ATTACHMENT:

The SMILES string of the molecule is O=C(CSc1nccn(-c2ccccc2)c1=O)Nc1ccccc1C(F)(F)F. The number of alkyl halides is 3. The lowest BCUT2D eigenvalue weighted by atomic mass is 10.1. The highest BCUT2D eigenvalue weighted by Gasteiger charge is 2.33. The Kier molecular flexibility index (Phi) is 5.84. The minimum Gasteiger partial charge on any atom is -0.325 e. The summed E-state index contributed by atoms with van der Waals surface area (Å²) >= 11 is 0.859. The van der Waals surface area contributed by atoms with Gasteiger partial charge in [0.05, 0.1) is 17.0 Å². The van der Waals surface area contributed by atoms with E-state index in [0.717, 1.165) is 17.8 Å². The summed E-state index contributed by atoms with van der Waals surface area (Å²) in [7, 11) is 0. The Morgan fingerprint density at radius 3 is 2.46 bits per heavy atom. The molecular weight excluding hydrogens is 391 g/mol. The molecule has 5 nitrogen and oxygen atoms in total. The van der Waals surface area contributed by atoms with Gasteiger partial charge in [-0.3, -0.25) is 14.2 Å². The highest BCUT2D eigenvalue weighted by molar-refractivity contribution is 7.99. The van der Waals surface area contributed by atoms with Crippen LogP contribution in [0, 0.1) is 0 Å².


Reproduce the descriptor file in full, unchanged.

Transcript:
The SMILES string of the molecule is O=C(CSc1nccn(-c2ccccc2)c1=O)Nc1ccccc1C(F)(F)F. The number of alkyl halides is 3. The lowest BCUT2D eigenvalue weighted by atomic mass is 10.1. The highest BCUT2D eigenvalue weighted by Gasteiger charge is 2.33. The Kier molecular flexibility index (Phi) is 5.84. The minimum Gasteiger partial charge on any atom is -0.325 e. The summed E-state index contributed by atoms with van der Waals surface area (Å²) >= 11 is 0.859. The van der Waals surface area contributed by atoms with Gasteiger partial charge in [0.05, 0.1) is 17.0 Å². The van der Waals surface area contributed by atoms with E-state index in [0.717, 1.165) is 17.8 Å². The summed E-state index contributed by atoms with van der Waals surface area (Å²) in [7, 11) is 0. The Morgan fingerprint density at radius 3 is 2.46 bits per heavy atom. The molecular weight excluding hydrogens is 391 g/mol. The molecule has 5 nitrogen and oxygen atoms in total. The van der Waals surface area contributed by atoms with Gasteiger partial charge in [-0.3, -0.25) is 14.2 Å². The highest BCUT2D eigenvalue weighted by molar-refractivity contribution is 7.99. The van der Waals surface area contributed by atoms with Crippen LogP contribution in [0, 0.1) is 0 Å².